Accessibility navigation

Getting high or getting low? The external effects of coffeeshops on house prices

Langen, M., Aydin, E., Eichholtz, P. and Kok, N. (2022) Getting high or getting low? The external effects of coffeeshops on house prices. Real Estate Economics, 50 (2). pp. 565-592. ISSN 1540-6229

Text (Open Access) - Published Version
· Available under License Creative Commons Attribution.
· Please see our End User Agreement before downloading.

[img] Text - Accepted Version
· Restricted to Repository staff only


It is advisable to refer to the publisher's version if you intend to cite from this work. See Guidance on citing.

To link to this item DOI: 10.1111/1540-6229.12365


Cannabis legalization is a hotly contested policy topic. While beneficial to some, cannabis dispensaries may create negative externalities for others. This paper studies the external effects of coffeeshops – Dutch cannabis sales facilities – on house prices. We employ a difference-in-difference framework around a change in regulation, leading to exogenous coffeeshop closings. We find that closings have a negative effect on house prices. Compared to homes nearby remaining coffeeshops, homes nearby closing coffeeshops decrease on average 1.6 to 8.5 percent in value. The findings are robust to a battery of tests and unaffected by the subsequent use of coffeeshop locations.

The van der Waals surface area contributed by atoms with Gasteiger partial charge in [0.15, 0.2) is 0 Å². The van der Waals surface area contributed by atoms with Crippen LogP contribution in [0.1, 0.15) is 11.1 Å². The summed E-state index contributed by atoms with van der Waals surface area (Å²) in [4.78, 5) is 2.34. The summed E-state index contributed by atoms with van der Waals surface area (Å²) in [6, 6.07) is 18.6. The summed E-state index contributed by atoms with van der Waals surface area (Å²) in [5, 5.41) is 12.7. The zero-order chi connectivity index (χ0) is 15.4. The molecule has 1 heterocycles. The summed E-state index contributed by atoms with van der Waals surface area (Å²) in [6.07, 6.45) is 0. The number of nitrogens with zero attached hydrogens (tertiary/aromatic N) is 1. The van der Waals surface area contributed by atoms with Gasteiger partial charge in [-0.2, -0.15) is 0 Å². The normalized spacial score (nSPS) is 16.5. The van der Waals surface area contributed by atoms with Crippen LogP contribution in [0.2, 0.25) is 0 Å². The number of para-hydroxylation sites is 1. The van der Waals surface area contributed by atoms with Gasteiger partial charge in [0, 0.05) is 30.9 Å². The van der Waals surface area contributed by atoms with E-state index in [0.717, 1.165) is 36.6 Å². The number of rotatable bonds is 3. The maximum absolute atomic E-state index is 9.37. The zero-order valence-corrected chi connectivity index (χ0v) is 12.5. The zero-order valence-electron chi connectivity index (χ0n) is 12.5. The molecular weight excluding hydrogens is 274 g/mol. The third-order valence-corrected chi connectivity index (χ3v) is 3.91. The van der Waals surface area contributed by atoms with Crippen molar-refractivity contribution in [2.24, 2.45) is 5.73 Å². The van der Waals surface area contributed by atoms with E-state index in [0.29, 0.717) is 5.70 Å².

Item Type:Article
Divisions:Henley Business School > Real Estate and Planning
ID Code:101041
Publisher:American Real Estate and Urban Economics Association


Downloads per month over past year

University Staff: Request a correction | Centaur Editors: Update this record

Page navigation